Editor's note: Now through Wednesday, Colorado Politics presents eight perspectives on campaign finance reform.
Two principles on which we should agree: First, transparency is for government. Privacy is for individuals, businesses and nonprofits. And second, we have a First Amendment right to free speech. Although there are exceptions to free speech, those exceptions are limited to speech that violates or threatens the legal rights of others.
In Colorado, it seems that some Democrats want to flip the free speech and privacy paradigms. They want to expose individuals and limit speech when it has to do with politics and viewpoints with which they may disagree.
Case in point: Newly-elected Colorado Secretary of State Jena Griswold thinks transparency is for individuals. While campaigning, Griswold decried “dark money” in politics, promising to oversee reforms that drive this purportedly evil form of political speech out of the process once and for all.
Translation: Griswold wants her government to know which individuals exercise their First Amendment rights through contributions to organizations with specific viewpoints, which is designed to have a chilling effect on speech.
Which brings me to our second principle: Even when they have disclosure, they still want to limit speech.
Newly-elected progressive House Representative Emily Sirota, D-Denver, along with colleague state Sen. Rachel Zenzinger, D-Arvada, want to limit individual political speech with House Bill 19-1007, a revision of the state’s Fair Campaign Practices Act, which would impose a cap on campaign contributions for county level elected offices.
This is the epitome of urban, progressive-left arrogance. Two Denver-area Democratic state legislators want to tell rural Coloradans how much they can give to support their choice for county elected positions.
Let me explain why measures to implement limitations on direct campaign contributions is both a suppression of Americans’ cherished First Amendment rights, as well as a catalyst for what Griswold would presumably call “the dark side.”
Suppose you are an avowed supporter of a woman’s right to abort her baby up to the point of birth and decide that you want to contribute to one of Planned Parenthood’s myriad of political organizations to further the cause in the arena of public policy.
Suppose, too, that you engage in this constitutionally-guaranteed form of speech from a rural, deeply conservative hometown in which your friends and neighbors hold much different views and would be astonished, possibly even angered, by yours.
Do you believe that your contribution should be protected and kept private?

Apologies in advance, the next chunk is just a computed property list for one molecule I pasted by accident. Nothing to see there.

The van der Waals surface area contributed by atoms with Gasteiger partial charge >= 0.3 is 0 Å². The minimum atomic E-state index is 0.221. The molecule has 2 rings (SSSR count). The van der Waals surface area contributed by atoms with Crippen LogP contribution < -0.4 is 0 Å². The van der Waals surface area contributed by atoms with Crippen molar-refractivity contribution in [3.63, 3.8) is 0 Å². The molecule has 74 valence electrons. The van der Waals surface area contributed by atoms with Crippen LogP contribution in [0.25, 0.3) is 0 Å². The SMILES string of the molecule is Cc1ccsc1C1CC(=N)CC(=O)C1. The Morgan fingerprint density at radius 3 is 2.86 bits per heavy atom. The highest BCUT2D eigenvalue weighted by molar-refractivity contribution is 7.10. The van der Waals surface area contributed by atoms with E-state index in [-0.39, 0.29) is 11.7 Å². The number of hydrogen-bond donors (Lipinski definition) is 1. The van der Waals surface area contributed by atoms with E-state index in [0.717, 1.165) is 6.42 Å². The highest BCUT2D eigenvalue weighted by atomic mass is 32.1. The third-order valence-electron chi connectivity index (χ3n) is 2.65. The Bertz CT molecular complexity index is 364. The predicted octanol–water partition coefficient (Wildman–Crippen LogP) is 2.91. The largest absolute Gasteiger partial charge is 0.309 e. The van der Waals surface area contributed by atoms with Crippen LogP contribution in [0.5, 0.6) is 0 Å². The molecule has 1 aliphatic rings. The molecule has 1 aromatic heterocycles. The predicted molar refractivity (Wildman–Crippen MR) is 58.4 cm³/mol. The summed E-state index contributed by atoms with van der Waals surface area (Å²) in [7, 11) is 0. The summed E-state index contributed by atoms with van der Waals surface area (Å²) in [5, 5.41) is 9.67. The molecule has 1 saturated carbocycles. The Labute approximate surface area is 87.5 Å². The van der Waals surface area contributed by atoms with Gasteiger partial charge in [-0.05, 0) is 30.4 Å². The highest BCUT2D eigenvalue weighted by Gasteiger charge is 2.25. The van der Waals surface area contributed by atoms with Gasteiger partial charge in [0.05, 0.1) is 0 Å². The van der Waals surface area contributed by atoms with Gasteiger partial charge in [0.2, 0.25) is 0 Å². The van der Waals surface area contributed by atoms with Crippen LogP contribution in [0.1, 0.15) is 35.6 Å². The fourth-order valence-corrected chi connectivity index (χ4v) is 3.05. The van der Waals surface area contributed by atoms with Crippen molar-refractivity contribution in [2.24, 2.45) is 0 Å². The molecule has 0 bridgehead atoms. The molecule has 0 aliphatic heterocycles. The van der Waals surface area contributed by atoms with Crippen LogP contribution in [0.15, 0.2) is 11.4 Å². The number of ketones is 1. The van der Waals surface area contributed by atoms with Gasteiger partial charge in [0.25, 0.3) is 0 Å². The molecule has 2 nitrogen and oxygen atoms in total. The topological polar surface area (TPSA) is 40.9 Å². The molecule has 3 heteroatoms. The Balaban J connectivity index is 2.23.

That’s a hypothetical-but-personal question that only you can decide for yourself. Incidentally, that’s exactly why I believe that yes, you absolutely should enjoy the right to privacy, even if I think that aborting a child after it has been brought to term should go by another verb.
Back to the Fair Campaign Practices Act reform bill currently working its way through the Colorado legislature. Rep. Sirota and Sen. Zenzinger probably hope that by limiting contributions that county-level candidates for office (think commissioner, sheriff, assessor) can receive, the influence of money in the outcomes of these races will wane.
This is demonstrably false. Similar (actually, lower) contribution limits at the state level have led to an explosion in dark-and-ever-darker spending in Colorado’s legislative and executive elections. The outcomes of state-level elections can be important to entities of all types, shapes and sizes. Given that independent expenditure committees and tax-exempt 501(c)(4) non-profits can and do accept unlimited amounts of money from individuals and entities, they ultimately play an outsized role in deciding the outcomes of our state elections, oftentimes completely out of public view.
Bills like the one in question would serve only to increase the opacity of money in shaping our elections and subsequent public policy outcomes. And while I do support a potential donor’s right to keep his or her name out of the public view on matters of issue advocacy and deeply-held beliefs, I am certain that it’s in the public interest to keep direct candidate spending transparent, and “in-bounds.”
Without it, these boogeyman millionaires and billionaires won’t just continue controlling elections; they’ll be the very ones being elected. So much for the little guy.
Amy Cooke is the executive vice president of the Independence Institute, Colorado’s free market, state-based think tank.